A National Depository System
William F Hummel
October 10, 2016
A near melt-down of the financial system in 2008 sparked a renewed interest in full reserve banking. Some believe that fractional reserve banking is a root cause of asset price bubbles that can end in debt deflation and deep recessions. In full reserve banking each bank would need two reserve accounts at the Fed. One would hold “bound reserves” as needed to meet the full reserve requirement at all times. The other would hold “free reserves”, the bank's discretionary funds.
A Brief Overview
The National Depository System described here is the functional equivalent of a full reserve system, but simpler and more efficient. It consolidates the transaction deposits of the many thousands of banks and thrifts into a single depository, run as a public service by the Fed. The depository role of banks would no longer exist, but banks would continue to function as profit-seeking financial intermediaries.
The Depository would offer accounts to all who need the payment services of a traditional bank. It would only hold transaction deposits and would pay no interest. The Depository would neither lend nor borrow. It would simply execute payment orders and handle the accounting.
The deposits themselves would be liabilities of the Fed and therefore legal tender. The term reserves would no longer be relevant and could be dropped from the financial lexicon. The deposits together with the circulating currency would comprise the entire U.S. dollar money supply.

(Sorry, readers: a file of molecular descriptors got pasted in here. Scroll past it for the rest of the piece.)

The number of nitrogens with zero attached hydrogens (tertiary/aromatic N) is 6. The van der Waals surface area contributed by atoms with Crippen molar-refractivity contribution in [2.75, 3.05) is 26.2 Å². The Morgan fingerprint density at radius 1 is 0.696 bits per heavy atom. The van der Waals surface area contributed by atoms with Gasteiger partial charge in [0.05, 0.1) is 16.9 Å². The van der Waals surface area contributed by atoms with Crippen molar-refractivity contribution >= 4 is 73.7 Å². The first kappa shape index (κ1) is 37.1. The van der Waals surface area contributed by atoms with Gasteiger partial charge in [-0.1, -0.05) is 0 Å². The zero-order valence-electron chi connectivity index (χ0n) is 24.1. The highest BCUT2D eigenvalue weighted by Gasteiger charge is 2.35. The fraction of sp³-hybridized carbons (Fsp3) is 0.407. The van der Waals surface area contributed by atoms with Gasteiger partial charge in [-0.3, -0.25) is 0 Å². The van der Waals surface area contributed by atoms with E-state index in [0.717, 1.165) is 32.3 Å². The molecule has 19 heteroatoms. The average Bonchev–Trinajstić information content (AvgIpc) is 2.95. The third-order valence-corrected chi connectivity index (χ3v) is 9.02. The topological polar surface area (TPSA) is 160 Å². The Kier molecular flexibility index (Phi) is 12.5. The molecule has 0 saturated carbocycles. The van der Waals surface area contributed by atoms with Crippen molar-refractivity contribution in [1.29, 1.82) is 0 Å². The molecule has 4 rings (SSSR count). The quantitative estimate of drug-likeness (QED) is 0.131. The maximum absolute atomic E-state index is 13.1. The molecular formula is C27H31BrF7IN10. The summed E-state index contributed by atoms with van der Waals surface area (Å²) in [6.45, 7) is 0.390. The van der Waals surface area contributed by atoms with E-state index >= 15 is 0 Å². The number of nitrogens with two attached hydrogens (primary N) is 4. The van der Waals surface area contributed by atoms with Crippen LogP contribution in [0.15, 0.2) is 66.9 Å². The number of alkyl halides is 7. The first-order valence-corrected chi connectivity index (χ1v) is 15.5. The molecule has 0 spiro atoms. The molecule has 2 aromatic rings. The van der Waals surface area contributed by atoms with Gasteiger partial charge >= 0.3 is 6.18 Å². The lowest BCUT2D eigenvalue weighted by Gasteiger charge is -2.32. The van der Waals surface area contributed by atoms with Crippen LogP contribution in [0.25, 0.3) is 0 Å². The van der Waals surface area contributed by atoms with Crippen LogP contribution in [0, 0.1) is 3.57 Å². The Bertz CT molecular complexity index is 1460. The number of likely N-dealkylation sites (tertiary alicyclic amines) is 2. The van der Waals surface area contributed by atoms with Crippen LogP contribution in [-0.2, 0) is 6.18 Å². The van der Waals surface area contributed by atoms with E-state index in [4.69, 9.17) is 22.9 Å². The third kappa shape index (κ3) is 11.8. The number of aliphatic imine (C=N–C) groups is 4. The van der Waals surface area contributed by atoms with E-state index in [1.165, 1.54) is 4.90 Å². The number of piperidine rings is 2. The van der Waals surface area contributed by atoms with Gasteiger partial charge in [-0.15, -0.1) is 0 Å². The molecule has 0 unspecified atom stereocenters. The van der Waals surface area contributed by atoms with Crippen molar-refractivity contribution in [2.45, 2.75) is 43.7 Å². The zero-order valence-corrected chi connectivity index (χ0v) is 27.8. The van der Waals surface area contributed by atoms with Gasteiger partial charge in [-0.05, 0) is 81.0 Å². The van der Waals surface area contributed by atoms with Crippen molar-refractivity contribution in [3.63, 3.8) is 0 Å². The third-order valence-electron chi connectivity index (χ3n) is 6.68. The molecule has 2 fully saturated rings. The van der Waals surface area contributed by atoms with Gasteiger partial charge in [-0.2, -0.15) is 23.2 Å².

One should not confuse the National Depository with Federal Reserve Banks. The latter would continue to implement monetary policy through open market operations (OMO) and loans to banks. All such transactions result in credits or debits to accounts in the Depository and thus affect the private sector money supply.
Transition to the National Depository system would begin after the full reserve system had been in operation long enough to settle into steady state. All reserve accounts at the Fed would be transferred to the Depository. Bound reserves would become deposits of the respective owners. Free reserves would become deposits of the respective banks. At their option, banks could exchange their vault cash for deposits at the Depository. The balance sheets of banks would be downsized by the transfers, but the net worth of each would remain unchanged.